When Cancer Becomes Your Identity: A Meditation

Physical changes caused by cancer can trigger a deep sense of grief. This mindfulness practice for cancer patients explores changes in self-image and identity during the cancer experience.

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Dealing with cancer involves more than worry and stress about the illness itself, the treatments, and the prognosis for the future. The very real and troubling physical symptoms of disease and side effects of treatment also cause great upset and suffering. Such disturbances range from the most obvious outward marker of cancer for many patients—hair loss—to inner changes, such as an altered self-image and problems with energy levels, including profound fatigue and difficulty sleeping that can turn into a vicious circle of sleepless nights, tired days, daytime napping, and more sleepless nights.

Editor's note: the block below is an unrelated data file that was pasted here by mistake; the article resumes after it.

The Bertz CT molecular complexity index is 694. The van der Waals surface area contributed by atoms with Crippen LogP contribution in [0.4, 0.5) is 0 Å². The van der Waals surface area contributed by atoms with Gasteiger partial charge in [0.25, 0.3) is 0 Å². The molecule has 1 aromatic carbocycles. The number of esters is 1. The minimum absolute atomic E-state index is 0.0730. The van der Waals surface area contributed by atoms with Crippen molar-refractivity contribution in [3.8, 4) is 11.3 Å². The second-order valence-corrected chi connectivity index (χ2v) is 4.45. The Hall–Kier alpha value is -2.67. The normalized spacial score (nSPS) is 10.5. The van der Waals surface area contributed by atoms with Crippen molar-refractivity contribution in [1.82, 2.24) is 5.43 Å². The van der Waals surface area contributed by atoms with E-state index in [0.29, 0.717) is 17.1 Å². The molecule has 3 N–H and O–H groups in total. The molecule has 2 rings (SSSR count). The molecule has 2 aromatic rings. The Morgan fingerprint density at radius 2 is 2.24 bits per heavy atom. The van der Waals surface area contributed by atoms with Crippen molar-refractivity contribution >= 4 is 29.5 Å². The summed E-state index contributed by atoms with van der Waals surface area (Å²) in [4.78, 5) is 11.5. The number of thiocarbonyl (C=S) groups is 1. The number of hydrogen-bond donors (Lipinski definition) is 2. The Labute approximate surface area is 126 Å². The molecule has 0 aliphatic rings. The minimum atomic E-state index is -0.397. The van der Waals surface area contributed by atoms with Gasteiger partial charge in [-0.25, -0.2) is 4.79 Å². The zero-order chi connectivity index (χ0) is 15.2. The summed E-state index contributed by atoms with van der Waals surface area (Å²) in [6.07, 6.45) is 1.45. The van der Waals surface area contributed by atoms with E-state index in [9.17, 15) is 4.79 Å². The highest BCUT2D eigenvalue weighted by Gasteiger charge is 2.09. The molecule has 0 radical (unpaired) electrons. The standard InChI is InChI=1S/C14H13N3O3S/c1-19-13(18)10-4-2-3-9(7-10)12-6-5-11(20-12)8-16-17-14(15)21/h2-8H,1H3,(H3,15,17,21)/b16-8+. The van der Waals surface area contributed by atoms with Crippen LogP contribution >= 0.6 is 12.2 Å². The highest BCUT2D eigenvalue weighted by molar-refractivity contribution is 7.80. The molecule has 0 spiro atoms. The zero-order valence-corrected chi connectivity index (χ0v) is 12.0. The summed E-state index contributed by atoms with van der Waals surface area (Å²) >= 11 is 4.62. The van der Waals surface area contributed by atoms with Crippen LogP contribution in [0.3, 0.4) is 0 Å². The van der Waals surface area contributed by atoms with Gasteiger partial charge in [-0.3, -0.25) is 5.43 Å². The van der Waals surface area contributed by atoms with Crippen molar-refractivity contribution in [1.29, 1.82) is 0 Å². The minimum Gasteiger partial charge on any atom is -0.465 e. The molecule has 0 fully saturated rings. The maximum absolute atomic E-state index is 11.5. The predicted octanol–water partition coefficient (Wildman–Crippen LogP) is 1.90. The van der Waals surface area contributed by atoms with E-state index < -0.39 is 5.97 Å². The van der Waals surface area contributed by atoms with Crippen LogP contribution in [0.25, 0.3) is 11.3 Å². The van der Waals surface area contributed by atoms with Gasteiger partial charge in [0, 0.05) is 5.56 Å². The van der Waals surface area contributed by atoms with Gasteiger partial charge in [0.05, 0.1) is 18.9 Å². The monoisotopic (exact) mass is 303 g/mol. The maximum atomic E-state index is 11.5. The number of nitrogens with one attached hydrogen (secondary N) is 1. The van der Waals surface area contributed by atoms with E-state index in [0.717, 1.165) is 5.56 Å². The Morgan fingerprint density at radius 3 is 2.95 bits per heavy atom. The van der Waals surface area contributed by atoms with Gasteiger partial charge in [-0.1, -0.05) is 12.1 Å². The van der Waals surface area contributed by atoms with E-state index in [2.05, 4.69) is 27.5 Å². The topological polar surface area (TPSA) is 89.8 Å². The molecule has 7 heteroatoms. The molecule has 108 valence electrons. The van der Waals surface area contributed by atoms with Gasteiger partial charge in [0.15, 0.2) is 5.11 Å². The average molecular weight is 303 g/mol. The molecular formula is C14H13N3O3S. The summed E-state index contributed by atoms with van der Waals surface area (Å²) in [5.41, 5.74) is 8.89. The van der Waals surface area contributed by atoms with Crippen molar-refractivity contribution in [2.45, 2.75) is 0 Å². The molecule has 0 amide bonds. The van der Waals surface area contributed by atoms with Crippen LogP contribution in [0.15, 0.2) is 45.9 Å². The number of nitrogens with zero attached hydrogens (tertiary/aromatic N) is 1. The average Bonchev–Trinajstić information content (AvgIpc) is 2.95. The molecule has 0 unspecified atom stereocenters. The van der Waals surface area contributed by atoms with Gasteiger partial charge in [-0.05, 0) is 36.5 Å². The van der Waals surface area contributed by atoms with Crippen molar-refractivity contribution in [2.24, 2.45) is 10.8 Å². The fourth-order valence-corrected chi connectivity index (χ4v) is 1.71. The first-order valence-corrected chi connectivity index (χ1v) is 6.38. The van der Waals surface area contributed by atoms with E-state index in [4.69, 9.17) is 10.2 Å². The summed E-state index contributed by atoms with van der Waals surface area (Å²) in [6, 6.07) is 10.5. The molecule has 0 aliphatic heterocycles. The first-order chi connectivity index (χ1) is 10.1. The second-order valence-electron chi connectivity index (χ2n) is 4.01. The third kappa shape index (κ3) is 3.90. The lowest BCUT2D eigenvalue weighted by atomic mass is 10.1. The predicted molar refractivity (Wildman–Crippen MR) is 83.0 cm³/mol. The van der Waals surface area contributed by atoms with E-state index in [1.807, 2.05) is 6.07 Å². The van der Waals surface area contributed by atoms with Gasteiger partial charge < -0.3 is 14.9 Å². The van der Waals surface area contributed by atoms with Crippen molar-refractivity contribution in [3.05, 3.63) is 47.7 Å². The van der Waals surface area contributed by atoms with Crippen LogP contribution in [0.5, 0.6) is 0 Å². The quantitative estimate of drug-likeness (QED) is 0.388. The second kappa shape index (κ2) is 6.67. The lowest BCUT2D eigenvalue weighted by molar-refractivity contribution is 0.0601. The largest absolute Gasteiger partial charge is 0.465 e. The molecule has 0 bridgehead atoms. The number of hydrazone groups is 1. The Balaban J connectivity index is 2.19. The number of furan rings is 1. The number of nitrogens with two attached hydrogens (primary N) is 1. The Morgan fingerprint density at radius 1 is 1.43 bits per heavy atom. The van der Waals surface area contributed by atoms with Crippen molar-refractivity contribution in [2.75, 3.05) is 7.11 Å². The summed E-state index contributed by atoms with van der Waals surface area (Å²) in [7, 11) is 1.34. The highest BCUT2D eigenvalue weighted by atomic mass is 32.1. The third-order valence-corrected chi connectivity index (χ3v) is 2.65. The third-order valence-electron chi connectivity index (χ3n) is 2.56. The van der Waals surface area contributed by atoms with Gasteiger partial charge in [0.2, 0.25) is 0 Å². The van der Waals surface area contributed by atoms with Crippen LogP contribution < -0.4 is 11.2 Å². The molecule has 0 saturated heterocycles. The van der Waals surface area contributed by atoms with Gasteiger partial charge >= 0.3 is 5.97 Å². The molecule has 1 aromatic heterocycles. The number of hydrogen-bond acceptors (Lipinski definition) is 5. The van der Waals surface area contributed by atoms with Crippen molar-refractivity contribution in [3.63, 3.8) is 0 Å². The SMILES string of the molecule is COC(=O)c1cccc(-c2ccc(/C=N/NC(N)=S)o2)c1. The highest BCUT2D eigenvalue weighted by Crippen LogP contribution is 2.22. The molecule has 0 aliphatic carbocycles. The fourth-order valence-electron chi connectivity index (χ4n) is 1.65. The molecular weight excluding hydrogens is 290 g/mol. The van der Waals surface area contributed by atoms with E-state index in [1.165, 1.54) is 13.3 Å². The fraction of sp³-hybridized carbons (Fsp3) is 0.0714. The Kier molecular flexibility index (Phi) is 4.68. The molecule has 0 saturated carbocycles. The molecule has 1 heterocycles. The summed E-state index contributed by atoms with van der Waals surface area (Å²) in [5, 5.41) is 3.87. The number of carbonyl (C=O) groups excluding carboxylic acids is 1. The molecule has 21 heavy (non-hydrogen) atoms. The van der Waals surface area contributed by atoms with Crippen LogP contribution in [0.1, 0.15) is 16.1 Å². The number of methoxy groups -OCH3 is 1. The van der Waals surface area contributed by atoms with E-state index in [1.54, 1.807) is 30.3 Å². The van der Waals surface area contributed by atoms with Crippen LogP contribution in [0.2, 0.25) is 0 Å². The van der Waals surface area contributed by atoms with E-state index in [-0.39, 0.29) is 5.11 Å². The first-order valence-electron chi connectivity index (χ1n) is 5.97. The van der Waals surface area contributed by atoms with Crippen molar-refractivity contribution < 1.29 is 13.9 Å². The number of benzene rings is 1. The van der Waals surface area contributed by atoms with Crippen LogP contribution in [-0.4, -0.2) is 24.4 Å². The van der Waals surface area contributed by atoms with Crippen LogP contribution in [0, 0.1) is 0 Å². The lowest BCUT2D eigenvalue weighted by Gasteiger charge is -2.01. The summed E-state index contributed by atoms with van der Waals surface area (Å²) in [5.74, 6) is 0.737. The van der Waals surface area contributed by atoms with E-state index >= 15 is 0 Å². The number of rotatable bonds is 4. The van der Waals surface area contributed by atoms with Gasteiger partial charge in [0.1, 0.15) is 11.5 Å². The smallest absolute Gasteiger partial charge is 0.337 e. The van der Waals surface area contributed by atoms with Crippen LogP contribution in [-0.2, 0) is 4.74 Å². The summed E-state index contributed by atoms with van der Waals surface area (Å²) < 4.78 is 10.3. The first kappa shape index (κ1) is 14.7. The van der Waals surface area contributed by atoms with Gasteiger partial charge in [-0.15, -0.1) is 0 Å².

Cancer patients often also encounter many types of pain, from painful procedures like biopsies, blood draws, chemotherapy administration, and radiation therapy to post-surgical pain and lingering aches and pains from the illness itself. There are mindfulness practices that specifically apply to all of these problems, and can help reduce your stress and improve your overall quality of life. Being in distress initiates excitatory and inflammatory responses that can exacerbate many side effects, but good evidence shows that relaxation alone can reduce the intensity of such side effects.

Hair Loss and Changes in Self-Image and Identity

Often one of the most…